I’d say like 2/3 of the questions I get about nutrition is about protein powder. They’re everywhere lately and everyone’s taking them: from jacked-AF dudes shaking em up after beastly weightlifiting sessions, to skinny-mini Jen Selter-type chicks with toothpick limbs and giant asses. It’s as though all kinds of people are not only consuming them daily but swearing by them for gym progress. On top of it all they speak about the products as though they’re magical fairy dust that just makes you instantly hot. Heeennce probably why I get so many questions about it. Unfortunately there is no such thing as sexy-dust, you still gotta put the work in to get results, but the good news is that protein powders are sorta magical in their own way, so here’s the 4-1-1 all about em!
What is protein powder?
Basically protein powder is simply a nutritional supplement, where protein from different sources (milk, vegetables, beans, legumes etc. , depending on which type of protein you take) is extracted, and processed into a powder form. This powder can then be blended with liquid to make a protein-shake. Yeah it’s really that simple. For pea protein for example, you just sort of take the peas, take the protein part out and there ya go. It’s not Candice Swanepoel’s DNA ground up, nor is it made of mermaid hair.
What’s the hype?
Alright so if protein powder is just the protein extracted from a whole food what’s the hype?! Can’t I just eat some peas? Yeah I mean sure you can. But here’s the difference. In 100grams of peas you get 5 gram of protein. Not bad considering the average person is recommended between 45-55 grams a day. The amount of protein in 100grams of pea protein powder? 85 grams. BAM. That’s like your protein intake for the next TWO DAYS bro. Okay I know what you’re thinking. Umm that’s super unnecessary we’re not in time of war rationing, I don’t need to stock up on protein intake for 2 days. But you obviously don’t need to eat up 100 grams of protein powder (that would be slightly excessive), but if you put one tbsp (about 20g) in your smoothie, you already pack in 17 extra grams of protein into your diet. Plus if you’re following a low-carb or low-fat diet or trying to keep either of those in check, with protein powder you’re adding calories to your diet that are almost all protein.
Why take protein powder?
Alright so with this stuff you can max your protein intake while keeping your fat and carb intake in check. Sooooo why is that something I should want? Well to keep it uber simple, protein helps build muscle mass, while also helping to speed up your metabolism. One of the main misconceptions of following vegetarian and vegan diets is that you’ll be protein deficient. Truth is that unless you’re calorie deficient you will almost definitely not be protein deficient (read my blog post all about veganism here) HOWEVER if you’re doing lots of sports and really hoping to gain more muscle, eating more protein can help. Since I’ve been on my new weightlifting gym plan, I’ve been trying to keep my protein intake at about 30% of my calories, about 150 grams, which is difficult to keep when following a completely plant based diet without an extra boost from protein powders. JUST TO CLARIFY I’m not saying that taking supplements is necessary when following a vegan diet. I totally believe that once can live a healthy life with a balanced diet without consuming any animal foods, and protein powders are not needed, but I just like em. And since I’m naturally pretty scrawny and find it hard to gain muscle, I like to get any boost I can.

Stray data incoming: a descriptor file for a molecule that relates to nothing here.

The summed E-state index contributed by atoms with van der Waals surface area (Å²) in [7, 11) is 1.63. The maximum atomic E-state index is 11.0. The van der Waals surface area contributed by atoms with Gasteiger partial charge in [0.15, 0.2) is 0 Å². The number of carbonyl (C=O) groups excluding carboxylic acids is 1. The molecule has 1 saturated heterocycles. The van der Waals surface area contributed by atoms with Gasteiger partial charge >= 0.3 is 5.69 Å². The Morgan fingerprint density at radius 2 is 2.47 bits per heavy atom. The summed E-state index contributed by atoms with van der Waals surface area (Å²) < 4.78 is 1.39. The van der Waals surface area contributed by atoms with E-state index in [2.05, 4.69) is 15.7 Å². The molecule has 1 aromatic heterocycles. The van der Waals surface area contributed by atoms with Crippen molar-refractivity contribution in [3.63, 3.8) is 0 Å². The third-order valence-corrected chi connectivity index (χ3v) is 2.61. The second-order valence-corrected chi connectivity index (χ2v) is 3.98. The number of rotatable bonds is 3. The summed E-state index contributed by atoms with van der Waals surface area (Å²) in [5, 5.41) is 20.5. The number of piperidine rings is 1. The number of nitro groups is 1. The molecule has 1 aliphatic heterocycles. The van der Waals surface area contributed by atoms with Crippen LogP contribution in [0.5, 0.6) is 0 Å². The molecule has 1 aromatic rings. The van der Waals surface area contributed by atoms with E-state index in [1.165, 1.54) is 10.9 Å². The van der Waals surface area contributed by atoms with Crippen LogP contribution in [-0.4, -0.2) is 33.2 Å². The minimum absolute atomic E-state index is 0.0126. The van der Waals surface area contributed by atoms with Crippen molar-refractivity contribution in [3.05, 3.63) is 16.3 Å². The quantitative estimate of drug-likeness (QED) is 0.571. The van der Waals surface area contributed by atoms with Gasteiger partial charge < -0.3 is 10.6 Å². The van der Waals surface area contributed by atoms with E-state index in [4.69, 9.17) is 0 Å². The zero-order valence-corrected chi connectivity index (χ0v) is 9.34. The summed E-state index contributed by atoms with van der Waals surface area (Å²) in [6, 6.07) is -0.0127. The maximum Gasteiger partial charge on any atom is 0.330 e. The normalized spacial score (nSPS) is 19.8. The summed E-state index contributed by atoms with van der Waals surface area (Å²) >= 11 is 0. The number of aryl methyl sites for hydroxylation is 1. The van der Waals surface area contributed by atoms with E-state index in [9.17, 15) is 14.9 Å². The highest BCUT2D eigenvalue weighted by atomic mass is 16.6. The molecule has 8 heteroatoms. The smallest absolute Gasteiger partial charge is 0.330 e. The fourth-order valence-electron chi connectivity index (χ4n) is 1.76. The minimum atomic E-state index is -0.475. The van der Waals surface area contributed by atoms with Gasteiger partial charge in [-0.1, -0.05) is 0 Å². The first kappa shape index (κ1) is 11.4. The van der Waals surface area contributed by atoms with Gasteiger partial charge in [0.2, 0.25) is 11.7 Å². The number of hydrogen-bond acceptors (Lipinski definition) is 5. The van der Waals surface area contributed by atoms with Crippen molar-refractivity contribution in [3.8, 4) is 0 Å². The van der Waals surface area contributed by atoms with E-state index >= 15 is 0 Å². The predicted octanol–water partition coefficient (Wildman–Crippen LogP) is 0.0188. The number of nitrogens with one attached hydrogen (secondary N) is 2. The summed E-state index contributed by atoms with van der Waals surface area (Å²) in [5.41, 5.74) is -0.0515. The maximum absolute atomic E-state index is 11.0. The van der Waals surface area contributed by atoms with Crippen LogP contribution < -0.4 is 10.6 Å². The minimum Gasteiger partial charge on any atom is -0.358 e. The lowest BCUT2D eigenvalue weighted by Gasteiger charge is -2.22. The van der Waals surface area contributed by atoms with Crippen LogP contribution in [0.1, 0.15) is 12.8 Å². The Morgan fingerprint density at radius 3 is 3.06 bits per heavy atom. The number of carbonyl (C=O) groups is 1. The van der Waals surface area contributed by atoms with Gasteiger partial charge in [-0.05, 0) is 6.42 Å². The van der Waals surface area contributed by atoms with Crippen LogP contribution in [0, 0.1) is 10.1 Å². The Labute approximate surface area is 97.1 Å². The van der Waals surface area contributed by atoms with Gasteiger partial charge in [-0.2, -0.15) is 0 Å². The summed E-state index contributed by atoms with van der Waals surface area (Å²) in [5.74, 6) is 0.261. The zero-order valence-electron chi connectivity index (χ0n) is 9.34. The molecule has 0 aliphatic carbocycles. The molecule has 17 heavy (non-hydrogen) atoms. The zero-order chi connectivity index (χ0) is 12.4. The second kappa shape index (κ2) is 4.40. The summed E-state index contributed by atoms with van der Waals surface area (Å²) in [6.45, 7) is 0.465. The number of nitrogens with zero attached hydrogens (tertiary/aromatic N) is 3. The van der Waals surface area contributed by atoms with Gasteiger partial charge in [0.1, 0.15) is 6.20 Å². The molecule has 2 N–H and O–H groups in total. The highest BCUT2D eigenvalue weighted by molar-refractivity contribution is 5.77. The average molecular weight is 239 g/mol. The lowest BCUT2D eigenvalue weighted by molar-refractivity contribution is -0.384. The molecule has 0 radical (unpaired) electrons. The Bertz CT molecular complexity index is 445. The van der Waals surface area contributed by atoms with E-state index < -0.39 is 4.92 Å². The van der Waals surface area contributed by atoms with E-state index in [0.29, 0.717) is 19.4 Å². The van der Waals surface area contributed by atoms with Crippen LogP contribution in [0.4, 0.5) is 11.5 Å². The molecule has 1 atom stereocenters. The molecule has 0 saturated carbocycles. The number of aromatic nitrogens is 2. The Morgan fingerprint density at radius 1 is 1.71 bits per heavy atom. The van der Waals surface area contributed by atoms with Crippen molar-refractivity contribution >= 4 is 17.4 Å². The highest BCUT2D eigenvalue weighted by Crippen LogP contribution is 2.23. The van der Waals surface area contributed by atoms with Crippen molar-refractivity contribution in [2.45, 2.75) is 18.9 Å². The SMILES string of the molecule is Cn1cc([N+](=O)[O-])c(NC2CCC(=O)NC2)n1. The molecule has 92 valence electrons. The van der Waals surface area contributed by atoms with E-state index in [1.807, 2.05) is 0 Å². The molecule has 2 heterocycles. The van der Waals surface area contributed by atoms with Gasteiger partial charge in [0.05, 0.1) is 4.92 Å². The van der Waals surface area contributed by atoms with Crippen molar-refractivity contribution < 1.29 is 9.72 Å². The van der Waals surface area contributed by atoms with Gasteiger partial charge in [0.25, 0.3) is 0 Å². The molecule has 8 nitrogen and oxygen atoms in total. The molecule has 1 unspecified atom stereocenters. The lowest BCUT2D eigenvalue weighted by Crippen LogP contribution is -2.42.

Which protein powder should I take?
So shopping for protein powder is kinda like trying to buy new hair elastics. Standing there for hours and even though they all look the same it’s like NO I will stand here for 45 minutes because this decision is so important omg can you image if I chose the wrong one?! So which one should you chose? Well, the most important thing is for the powder to provide a “complete amino profile”. This means that all the 9 essential amino acids are present in the supplement. Incomplete proteins contain only some of them. Of course you can make up for the missing amino acids through the rest of your diet, but if you’re gonna be taking protein powder might as well get em all. If the powder has a complete amino profile, it will be written on the pack. Whey protein, made of dairy, is probably the most popular type of protein powder, as it is a complete source of protein, it’s relatively cheap and widely available. I used to take it but since being vegan I use Sun Warrior raw vegan protein (either chocolate or vanilla; I always have at least 2 tubs of each chilling in my cupboard) which is a combination of pea, hemp, goji berry and coconut, also a complete protein, and completely free of any yucky additives.
How to take protein powder?
Most protein powders are water-soluble, so you can just put a scoop in a shaker, add some water or milk and shake it up. But I like being fancy n shit so I always make a smoothie out of it. When I’m feeling extra fancy, I make a thicker mix (by putting more protein powder, less liquid) and have more of a “protein pudding” that I can eat out of a bowl or jar with a spoon. On a daily basis though, I make a big banana-cacao-peanut butter protein shake after my workout. You can also add extra nutrients by throwing some spinach in there and making some type of green smoothie-protein shake hybrid;) (read my blog post all about green smoothies here). I’ve been having the same protein shake EVERY DAY for OVER A YEAR no joke and I’m still obsessed with it and it’s still preeettyy much my favourite part of the day (no my life isn’t that sad, but this shake is that good). Here’s my standard recipe!!
Banana – Cacao – Peanut Butter Protein Shake
- 1 cup spinach
- 1 scoop protein powder
- 1 tbsp raw cacao
- 1 tbsp peanut butter
- 1 banana
- 1 cup water